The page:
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 Is a Silverwing suitable for the Colorado Passes?

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joncallihan
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PostSubject: Is a Silverwing suitable for the Colorado Passes?   Sat 02 May 2009, 11:42

I've owned a Swing since last summer, but have not had it in the mountains yet. I'm somewhat concerned that it will not be suitable for the grades common on the passes here. If any of you have experience on them or anything similar, could you please comment. I would really appreciate it.
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JeffR
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PostSubject: Re: Is a Silverwing suitable for the Colorado Passes?   Sat 02 May 2009, 12:03

Jon,

I have rode my SWing in the mountains of California and it did great. I never needed more power and it had plenty to spare. I have also taken mine up Mount Hamiliton, which is only about 4,000' but it can be step going up one side, and I was 2 up and it did great. I have never been on your mountains out there but I did go up to the 7,000' elevation here, the mountain is about 10,000', and the SWing did great. I would have to say to not worry about it and go for it. Hopefully others will chime in too that ride mountains more than me.
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joncallihan
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PostSubject: Re: Is a Silverwing suitable for the Colorado Passes?   Sat 02 May 2009, 12:23

JeffR,

I've ridden in the California Mountains from Lake Tahoe to Mt Shasta and over the coast range north of San Francisco. US50, Cal 20 and Cal 49 to be specific on A BMW K bike. While they were great roads, they got nowhere as high as the major Colorado passes. I would have been afraid to ride the Swing down Cal 20 from Willett to Ft Bragg, it seems to me that the automatic makes it impossible to ride really slow.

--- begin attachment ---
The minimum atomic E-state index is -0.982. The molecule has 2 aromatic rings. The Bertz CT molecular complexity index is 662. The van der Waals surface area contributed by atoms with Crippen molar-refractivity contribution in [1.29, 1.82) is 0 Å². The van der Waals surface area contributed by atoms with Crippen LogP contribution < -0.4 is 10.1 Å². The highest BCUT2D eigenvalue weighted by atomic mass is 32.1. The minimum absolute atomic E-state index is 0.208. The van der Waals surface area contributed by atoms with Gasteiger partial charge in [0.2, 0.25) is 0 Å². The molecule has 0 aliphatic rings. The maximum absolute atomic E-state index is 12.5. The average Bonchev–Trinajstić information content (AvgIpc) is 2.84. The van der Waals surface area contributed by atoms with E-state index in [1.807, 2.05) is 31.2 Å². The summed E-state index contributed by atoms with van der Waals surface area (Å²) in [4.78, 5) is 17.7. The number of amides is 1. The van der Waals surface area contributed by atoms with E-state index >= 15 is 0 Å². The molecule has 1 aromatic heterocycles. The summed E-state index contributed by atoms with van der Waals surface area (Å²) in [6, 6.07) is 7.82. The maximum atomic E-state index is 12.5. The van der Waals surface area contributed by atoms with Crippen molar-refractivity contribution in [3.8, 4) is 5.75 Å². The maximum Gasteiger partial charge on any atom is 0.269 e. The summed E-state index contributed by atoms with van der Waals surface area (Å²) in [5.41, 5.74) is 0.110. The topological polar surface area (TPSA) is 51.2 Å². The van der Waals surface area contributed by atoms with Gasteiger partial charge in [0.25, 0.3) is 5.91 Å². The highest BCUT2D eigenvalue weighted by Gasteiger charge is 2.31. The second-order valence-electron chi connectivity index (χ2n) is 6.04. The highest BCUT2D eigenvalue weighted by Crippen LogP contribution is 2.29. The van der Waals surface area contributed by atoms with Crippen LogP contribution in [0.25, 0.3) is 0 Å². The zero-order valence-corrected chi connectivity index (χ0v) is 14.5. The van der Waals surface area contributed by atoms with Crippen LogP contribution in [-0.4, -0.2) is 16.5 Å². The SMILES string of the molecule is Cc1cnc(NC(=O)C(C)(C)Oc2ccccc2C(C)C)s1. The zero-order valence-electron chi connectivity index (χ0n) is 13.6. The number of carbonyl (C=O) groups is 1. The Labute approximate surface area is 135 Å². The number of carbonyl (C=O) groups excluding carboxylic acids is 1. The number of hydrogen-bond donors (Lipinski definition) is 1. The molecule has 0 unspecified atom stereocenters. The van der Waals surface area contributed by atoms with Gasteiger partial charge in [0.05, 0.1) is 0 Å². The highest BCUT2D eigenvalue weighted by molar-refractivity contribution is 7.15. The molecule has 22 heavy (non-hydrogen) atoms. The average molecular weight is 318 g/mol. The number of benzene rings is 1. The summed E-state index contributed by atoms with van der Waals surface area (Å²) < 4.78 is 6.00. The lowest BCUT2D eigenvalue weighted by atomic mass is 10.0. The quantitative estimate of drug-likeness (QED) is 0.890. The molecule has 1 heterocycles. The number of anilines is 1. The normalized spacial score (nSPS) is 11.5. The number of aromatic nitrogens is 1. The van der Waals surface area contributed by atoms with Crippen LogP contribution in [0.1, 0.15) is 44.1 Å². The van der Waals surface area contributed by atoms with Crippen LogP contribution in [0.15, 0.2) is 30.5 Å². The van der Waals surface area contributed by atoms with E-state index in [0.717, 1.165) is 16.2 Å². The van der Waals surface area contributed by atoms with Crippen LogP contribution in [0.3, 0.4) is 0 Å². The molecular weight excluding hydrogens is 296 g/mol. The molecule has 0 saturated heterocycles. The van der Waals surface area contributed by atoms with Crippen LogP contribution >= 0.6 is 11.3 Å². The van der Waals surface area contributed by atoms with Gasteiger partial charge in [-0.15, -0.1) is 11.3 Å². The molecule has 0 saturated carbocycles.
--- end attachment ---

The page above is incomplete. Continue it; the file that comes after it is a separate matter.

Thanks for your take on it, though.
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PostSubject: Re: Is a Silverwing suitable for the Colorado Passes?   Sat 02 May 2009, 19:40

Jon,

I've ridden my Silverwing over Tioga Pass (Yosemite Natl Park) which is 9,943 ft; Sonora Pass at 9,624 ft, Conway Summit 8,143 ft in the Sierra Nevada Mts in Calif.

My SWing ran just fine and had lots more power left. I know that the passes in Colorado are in 11,000 to 12,000 plus range so they are higher.

But I wouldn't hesitate to ride over them if I were you. Probably due to the fuel injection system that probably adjusts to the altitude, etc.

My SWing ran much much better than my Honda Nighthawk 750 did over Tioga Pass. My 750 would start to peter out as I climbed higher and I would start downshifting and praying. But it kept going and I always made it over.

The first time I wasn't sure what to expect with my SWing but was I pleasantly surprised when it just sailed right over without a hiccup. My Nighthawk had carburetors and I ran it on 87 octane like I do my SWing. The Calif emissions system really hurt the Nighthawk but doesn't seem to affect the SWing.

Have fun,

Tony M.
Rio Vista CA
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MikeH
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PostSubject: Re: Is a Silverwing suitable for the Colorado Passes?   Sat 02 May 2009, 23:20

Hi there,
New to the forum and first post here. 2 years ago I took a trip to Colorado. I rode over Tennessee Pass 10,242 feet, through Leadville 10,152 feet, andover Monarch Pass 11,312 feet. The S'Wing performed admirably. This trip was 2 up with full saddlebags and Givi topcase. It had plenty of power going upgrade, although it did seem to idle a little rough at Monarch Pass. I regularly ride over 9,000 - 10,000 foot passes in Utah. Ride with confidence and enjoy your rides. The S'Wing can handle it.